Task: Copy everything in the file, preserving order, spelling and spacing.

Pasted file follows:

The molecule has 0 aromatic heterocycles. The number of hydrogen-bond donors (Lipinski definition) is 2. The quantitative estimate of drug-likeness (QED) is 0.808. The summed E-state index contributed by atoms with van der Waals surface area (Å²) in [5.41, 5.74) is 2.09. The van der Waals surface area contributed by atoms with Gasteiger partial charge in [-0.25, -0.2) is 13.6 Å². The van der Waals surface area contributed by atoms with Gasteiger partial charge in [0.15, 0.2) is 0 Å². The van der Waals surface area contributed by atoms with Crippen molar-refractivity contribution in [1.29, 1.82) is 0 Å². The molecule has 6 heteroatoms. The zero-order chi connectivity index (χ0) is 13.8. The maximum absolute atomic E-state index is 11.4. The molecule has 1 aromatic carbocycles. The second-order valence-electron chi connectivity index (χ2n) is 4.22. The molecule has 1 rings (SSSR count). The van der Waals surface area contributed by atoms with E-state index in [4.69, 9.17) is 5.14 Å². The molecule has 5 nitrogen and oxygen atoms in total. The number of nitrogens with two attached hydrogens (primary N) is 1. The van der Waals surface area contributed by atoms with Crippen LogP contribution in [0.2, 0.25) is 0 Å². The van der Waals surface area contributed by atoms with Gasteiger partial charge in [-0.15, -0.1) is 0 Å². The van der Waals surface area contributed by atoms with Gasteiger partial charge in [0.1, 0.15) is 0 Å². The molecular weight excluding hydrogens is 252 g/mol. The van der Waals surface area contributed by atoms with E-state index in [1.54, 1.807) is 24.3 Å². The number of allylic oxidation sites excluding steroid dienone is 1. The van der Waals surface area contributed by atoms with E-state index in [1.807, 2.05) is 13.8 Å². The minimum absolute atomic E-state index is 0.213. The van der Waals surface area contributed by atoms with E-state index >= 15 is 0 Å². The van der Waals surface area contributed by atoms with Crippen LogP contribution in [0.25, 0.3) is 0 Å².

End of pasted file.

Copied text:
The molecule has 0 aromatic heterocycles. The number of hydrogen-bond donors (Lipinski definition) is 2. The quantitative estimate of drug-likeness (QED) is 0.808. The summed E-state index contributed by atoms with van der Waals surface area (Å²) in [5.41, 5.74) is 2.09. The van der Waals surface area contributed by atoms with Gasteiger partial charge in [-0.25, -0.2) is 13.6 Å². The van der Waals surface area contributed by atoms with Gasteiger partial charge in [0.15, 0.2) is 0 Å². The van der Waals surface area contributed by atoms with Crippen molar-refractivity contribution in [1.29, 1.82) is 0 Å². The molecule has 6 heteroatoms. The zero-order chi connectivity index (χ0) is 13.8. The maximum absolute atomic E-state index is 11.4. The molecule has 1 aromatic carbocycles. The second-order valence-electron chi connectivity index (χ2n) is 4.22. The molecule has 1 rings (SSSR count). The van der Waals surface area contributed by atoms with E-state index in [4.69, 9.17) is 5.14 Å². The molecule has 5 nitrogen and oxygen atoms in total. The number of nitrogens with two attached hydrogens (primary N) is 1. The van der Waals surface area contributed by atoms with Crippen LogP contribution in [0.2, 0.25) is 0 Å². The van der Waals surface area contributed by atoms with Gasteiger partial charge in [-0.15, -0.1) is 0 Å². The van der Waals surface area contributed by atoms with Gasteiger partial charge in [0.1, 0.15) is 0 Å². The molecular weight excluding hydrogens is 252 g/mol. The van der Waals surface area contributed by atoms with E-state index in [1.54, 1.807) is 24.3 Å². The number of allylic oxidation sites excluding steroid dienone is 1. The van der Waals surface area contributed by atoms with E-state index in [1.807, 2.05) is 13.8 Å². The minimum absolute atomic E-state index is 0.213. The van der Waals surface area contributed by atoms with E-state index >= 15 is 0 Å². The van der Waals surface area contributed by atoms with Crippen LogP contribution in [0.25, 0.3) is 0 Å².